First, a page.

Plato, Thucydides, and the Education of Alcibiades

Journal of Military Ethics 5 (4):290-302 (2006)
  Copy   BIBTEX


The problem of the relationship between warmaking and the health of the city constitutes an important part of the Platonic corpus. In the Platonic dialogue Alcibiades I, considered in antiquity one of Plato's most important works, Socrates leads Alcibiades to agree that there ought to be a close link between justice and decisions about war. In light of this, Alcibiades’ actual advice to the city regarding the Peace of Nicias, as portrayed by Thucydides in History of the Peloponnesian War, is put in stark relief within the dialogue. Plato's dialogue about Alcibiades can thus be seen as offering an alternative and morally critical account of how Alcibiades could have used his talents and rhetorical skills in addressing the city on the issue of war. More broadly, it reminds us of the difference between true statesmanship focused on the common good, and political or military rule engaged in for personal benefit or ambition.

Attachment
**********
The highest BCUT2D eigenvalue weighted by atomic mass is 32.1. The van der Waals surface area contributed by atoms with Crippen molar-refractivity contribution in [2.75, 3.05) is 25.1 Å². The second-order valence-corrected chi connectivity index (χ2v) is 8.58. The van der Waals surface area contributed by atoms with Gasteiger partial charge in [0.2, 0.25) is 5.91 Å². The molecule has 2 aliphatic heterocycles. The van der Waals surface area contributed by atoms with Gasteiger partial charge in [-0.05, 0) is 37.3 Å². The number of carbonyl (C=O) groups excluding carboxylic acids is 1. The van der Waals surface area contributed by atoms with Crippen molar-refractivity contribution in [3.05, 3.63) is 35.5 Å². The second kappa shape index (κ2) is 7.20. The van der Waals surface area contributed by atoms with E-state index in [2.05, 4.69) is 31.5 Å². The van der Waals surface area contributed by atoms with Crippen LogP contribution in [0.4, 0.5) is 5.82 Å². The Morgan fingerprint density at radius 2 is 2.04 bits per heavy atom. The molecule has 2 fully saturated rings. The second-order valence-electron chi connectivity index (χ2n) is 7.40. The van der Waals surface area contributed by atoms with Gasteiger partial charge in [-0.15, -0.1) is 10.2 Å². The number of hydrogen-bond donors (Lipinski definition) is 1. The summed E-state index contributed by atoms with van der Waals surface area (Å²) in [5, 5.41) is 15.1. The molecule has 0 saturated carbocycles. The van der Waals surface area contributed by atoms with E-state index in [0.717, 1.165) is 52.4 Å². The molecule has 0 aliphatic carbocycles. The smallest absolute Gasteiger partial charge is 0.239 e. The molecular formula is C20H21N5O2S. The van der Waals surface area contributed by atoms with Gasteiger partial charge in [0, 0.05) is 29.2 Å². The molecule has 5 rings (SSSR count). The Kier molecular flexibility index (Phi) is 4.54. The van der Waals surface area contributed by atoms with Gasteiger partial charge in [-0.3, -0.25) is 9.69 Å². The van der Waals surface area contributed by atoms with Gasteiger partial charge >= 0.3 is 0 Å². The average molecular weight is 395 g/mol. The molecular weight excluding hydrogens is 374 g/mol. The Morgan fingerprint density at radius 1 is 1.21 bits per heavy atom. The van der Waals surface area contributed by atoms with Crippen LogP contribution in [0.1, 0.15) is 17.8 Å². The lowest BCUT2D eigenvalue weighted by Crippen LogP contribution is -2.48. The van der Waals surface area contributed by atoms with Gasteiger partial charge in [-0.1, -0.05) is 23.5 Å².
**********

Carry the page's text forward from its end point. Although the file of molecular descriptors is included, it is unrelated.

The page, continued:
Upload a copy of this work     Papers currently archived: 93,031

External links

Setup an account with your affiliations in order to access resources via your University's proxy server

Through your library


Added to PP

31 (#532,577)

6 months
6 (#588,512)

Historical graph of downloads
How can I increase my downloads?